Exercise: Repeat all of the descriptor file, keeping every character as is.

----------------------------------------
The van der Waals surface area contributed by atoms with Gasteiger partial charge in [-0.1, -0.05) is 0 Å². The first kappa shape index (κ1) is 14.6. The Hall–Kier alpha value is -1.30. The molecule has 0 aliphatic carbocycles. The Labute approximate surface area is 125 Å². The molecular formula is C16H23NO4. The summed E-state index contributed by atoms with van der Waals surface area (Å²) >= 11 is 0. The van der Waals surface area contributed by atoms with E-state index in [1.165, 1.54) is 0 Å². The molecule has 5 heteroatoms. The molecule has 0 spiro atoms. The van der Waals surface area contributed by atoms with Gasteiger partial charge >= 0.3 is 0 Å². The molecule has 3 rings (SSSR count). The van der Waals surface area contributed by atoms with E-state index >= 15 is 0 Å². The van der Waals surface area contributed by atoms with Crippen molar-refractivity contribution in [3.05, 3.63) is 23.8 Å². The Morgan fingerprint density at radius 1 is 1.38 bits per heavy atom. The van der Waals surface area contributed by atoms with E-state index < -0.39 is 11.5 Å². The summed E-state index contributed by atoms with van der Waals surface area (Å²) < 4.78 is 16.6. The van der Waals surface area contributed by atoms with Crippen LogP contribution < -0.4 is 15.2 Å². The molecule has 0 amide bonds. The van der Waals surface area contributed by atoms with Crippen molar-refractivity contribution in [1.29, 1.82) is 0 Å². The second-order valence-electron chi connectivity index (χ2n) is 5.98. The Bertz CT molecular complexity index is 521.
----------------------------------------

The van der Waals surface area contributed by atoms with Gasteiger partial charge in [-0.1, -0.05) is 0 Å². The first kappa shape index (κ1) is 14.6. The Hall–Kier alpha value is -1.30. The molecule has 0 aliphatic carbocycles. The Labute approximate surface area is 125 Å². The molecular formula is C16H23NO4. The summed E-state index contributed by atoms with van der Waals surface area (Å²) >= 11 is 0. The van der Waals surface area contributed by atoms with E-state index in [1.165, 1.54) is 0 Å². The molecule has 5 heteroatoms. The molecule has 0 spiro atoms. The van der Waals surface area contributed by atoms with Gasteiger partial charge >= 0.3 is 0 Å². The molecule has 3 rings (SSSR count). The van der Waals surface area contributed by atoms with E-state index >= 15 is 0 Å². The van der Waals surface area contributed by atoms with Crippen molar-refractivity contribution in [3.05, 3.63) is 23.8 Å². The Morgan fingerprint density at radius 1 is 1.38 bits per heavy atom. The van der Waals surface area contributed by atoms with E-state index < -0.39 is 11.5 Å². The summed E-state index contributed by atoms with van der Waals surface area (Å²) < 4.78 is 16.6. The van der Waals surface area contributed by atoms with Crippen LogP contribution < -0.4 is 15.2 Å². The molecule has 0 amide bonds. The van der Waals surface area contributed by atoms with Crippen molar-refractivity contribution in [1.29, 1.82) is 0 Å². The second-order valence-electron chi connectivity index (χ2n) is 5.98. The Bertz CT molecular complexity index is 521.